One of the most interesting things about returning year after year is the fact that the project coordinators change every year, as do the development volunteers.  It is so fun to see how the different personalities shape the energy of Shanti, making it truly a different experience every time.  I will introduce them tomorrow as it is getting late here and I am barely able to keep my eyes open. It seems like jet lag gets harder a I get older. It has been a long day changing money, riding bodas and being embraced and welcomed back by the staff.

Sister Mary, the head midwife at Shanti, a delightful person in all ways, took us on a tour of the center, which was awesome, as always.  Then Kato, the groundkeeper took us on a garden and village tour, pointing out the many useful plants that Shanti cultivates and that grow wild.  Kato’s heart is broken right now, having recently lost his 8 year old son to leukemia, but his smile was as bright as ever.  I shared a little about my own experiences with loss and cancer…not sure if it helped or not, but sometimes it helps people feel not so alone in grief.  The loss of a child is the same the world over, unfortunately.

We covered some pretty basic stuff today, like the history of the doula profession, focusing on Penny Simkin’s work, naturally, but also my friend Dr. Christine Morton’s work on the sociological impact of doula care.  I urge you to check out Christine’s work.  Her dissertation, Doula Care: The (Re)-Emergence of Woman-Supported Childbirth in the United States, was the first scientific exploration of doulas and their role in modern childbirth.  Her website is, and she has a new book out soon.  The information seemed to go over well with the group, and everyone got into a feminist tizzy about why women birth professionals, including nurses and ob-gyns, do not have their experiences documented, either formally or informally.  Fascinating stuff.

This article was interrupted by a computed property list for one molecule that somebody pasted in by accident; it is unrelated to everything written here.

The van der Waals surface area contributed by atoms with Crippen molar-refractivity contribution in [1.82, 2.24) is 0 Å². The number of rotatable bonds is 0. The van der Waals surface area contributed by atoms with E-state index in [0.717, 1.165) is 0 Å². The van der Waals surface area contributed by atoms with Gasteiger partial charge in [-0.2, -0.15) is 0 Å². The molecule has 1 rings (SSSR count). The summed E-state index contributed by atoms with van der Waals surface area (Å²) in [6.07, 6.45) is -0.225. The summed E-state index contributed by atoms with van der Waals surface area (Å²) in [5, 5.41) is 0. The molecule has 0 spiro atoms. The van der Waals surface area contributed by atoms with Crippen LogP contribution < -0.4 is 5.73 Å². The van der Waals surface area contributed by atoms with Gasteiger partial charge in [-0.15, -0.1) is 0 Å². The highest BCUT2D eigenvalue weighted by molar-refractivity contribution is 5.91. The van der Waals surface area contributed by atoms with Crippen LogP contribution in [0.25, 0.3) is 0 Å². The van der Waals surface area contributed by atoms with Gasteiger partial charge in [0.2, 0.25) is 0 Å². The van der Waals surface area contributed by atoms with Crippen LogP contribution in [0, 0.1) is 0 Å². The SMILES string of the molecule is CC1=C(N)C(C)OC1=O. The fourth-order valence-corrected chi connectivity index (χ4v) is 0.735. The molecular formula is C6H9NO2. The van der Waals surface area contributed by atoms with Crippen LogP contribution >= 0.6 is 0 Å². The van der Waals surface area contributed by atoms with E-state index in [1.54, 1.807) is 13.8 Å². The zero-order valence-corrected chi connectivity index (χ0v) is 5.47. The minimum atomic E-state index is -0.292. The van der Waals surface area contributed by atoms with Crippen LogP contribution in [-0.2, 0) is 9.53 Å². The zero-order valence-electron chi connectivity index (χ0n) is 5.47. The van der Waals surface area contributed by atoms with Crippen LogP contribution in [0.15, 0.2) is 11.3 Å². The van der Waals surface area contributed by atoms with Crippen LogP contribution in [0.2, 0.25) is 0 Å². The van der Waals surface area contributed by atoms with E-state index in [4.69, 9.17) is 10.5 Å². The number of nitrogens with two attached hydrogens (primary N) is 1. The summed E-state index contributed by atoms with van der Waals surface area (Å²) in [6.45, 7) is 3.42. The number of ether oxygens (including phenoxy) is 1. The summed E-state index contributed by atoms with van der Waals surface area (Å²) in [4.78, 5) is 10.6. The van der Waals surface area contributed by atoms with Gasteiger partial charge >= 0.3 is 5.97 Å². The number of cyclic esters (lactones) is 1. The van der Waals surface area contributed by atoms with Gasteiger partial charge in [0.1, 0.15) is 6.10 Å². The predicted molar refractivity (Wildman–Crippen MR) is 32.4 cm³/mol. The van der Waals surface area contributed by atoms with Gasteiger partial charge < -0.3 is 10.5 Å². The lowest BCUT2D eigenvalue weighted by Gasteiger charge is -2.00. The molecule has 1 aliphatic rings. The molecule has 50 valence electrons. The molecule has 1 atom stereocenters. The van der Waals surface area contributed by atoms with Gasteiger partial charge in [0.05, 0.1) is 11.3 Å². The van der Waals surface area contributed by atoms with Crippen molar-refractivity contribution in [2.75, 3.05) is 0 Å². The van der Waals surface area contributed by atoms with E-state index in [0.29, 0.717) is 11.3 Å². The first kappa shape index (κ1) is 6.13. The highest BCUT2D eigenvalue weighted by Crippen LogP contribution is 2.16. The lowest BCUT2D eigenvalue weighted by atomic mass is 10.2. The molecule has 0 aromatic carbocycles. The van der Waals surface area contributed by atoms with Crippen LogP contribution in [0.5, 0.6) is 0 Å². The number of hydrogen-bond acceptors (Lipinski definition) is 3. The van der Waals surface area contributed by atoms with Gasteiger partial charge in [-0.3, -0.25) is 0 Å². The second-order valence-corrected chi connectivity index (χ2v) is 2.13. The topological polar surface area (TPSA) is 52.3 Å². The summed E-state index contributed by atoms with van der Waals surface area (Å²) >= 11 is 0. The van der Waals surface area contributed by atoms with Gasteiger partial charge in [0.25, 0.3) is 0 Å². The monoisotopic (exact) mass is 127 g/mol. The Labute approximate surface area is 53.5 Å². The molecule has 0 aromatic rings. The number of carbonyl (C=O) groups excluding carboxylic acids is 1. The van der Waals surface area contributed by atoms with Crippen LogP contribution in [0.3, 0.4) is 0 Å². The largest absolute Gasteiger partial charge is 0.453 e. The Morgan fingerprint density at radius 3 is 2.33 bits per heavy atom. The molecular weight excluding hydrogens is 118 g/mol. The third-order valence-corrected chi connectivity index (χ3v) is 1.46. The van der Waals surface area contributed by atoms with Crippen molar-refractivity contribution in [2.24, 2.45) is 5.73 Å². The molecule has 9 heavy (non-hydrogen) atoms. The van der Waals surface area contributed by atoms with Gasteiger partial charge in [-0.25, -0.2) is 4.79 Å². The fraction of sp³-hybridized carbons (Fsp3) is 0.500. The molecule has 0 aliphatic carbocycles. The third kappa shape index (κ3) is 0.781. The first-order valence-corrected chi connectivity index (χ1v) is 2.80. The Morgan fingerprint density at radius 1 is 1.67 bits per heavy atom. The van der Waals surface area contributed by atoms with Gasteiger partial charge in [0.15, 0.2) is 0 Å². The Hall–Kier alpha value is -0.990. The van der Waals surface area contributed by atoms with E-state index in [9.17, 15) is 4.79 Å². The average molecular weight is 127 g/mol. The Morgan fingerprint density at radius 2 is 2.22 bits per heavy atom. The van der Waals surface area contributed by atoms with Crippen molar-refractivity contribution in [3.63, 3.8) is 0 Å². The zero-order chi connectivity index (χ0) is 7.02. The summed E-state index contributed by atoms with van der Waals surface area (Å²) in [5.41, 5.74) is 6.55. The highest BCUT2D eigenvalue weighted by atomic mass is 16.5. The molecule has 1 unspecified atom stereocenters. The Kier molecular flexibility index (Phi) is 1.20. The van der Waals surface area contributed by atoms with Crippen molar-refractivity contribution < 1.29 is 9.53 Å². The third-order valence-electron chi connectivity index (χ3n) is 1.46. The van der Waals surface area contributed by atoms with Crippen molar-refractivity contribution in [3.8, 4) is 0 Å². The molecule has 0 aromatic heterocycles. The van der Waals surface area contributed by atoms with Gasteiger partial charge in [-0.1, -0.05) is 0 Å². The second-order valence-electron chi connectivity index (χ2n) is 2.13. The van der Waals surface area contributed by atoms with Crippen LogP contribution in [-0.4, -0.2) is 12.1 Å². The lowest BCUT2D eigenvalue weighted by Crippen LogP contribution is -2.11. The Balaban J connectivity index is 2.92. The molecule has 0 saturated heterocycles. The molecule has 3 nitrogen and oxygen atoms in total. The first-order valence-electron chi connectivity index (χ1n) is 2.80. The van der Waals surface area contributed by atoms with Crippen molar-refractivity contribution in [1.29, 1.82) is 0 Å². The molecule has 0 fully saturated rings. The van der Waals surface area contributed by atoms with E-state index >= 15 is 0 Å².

Back at the Guest House we had a relaxing evening, trying to make ourselves sleep when our bodies thought it was 9 am, but somehow we managed.

And in case you are keeping score at home, still no sign of our lost luggage.


There and There Again: A Midwife’s Tale- Jane October 12, 2013

Filed under: Birthy Thoughts,Jane,Uganda — @ 7:06 pm
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It is highly unlikely that anyone has ever actually died from happiness. I have taken anatomy and physiology four times over the course of this wandering life of mine, and it is completely uncommon for the limbic system to simply explode, leaving a patina of oxytocin dripping down one’s face. Uncommon , but not absolutely theoretically impossible, so I am leaving it open.

Before I left, Always Longsuffering Pat (hereafter to be known as ALP) Asked me if I were excited. No, not excited, with its adrenaline tinged barely concealed hysteria. Not excited, simply happy.  Happy to see my friends, happy to go back to a place where, against any odds one can measure, I fell utterly and completely at home.

And now I am here, at whatever 8:30am means after crossing so many time and space barriers. And now at 8:30, I notice my happiness is tinged with joy. Joy and I are not well acquainted. We nodded at each other as we passed in the  corridor in school,   and she moved in for a bit when holding a newborn was a possibility, but we are not usually on a first name basis.

Except here, in a country most people cannot find on a map, now would they care to. We took the long/short way here.  Long in frustration in that our first flight was cancelled, and we lost two pieces of luggage filled with medical supplies. But short in the way that bonding and laughter makes the time fly, and anticipation makes the breath be short.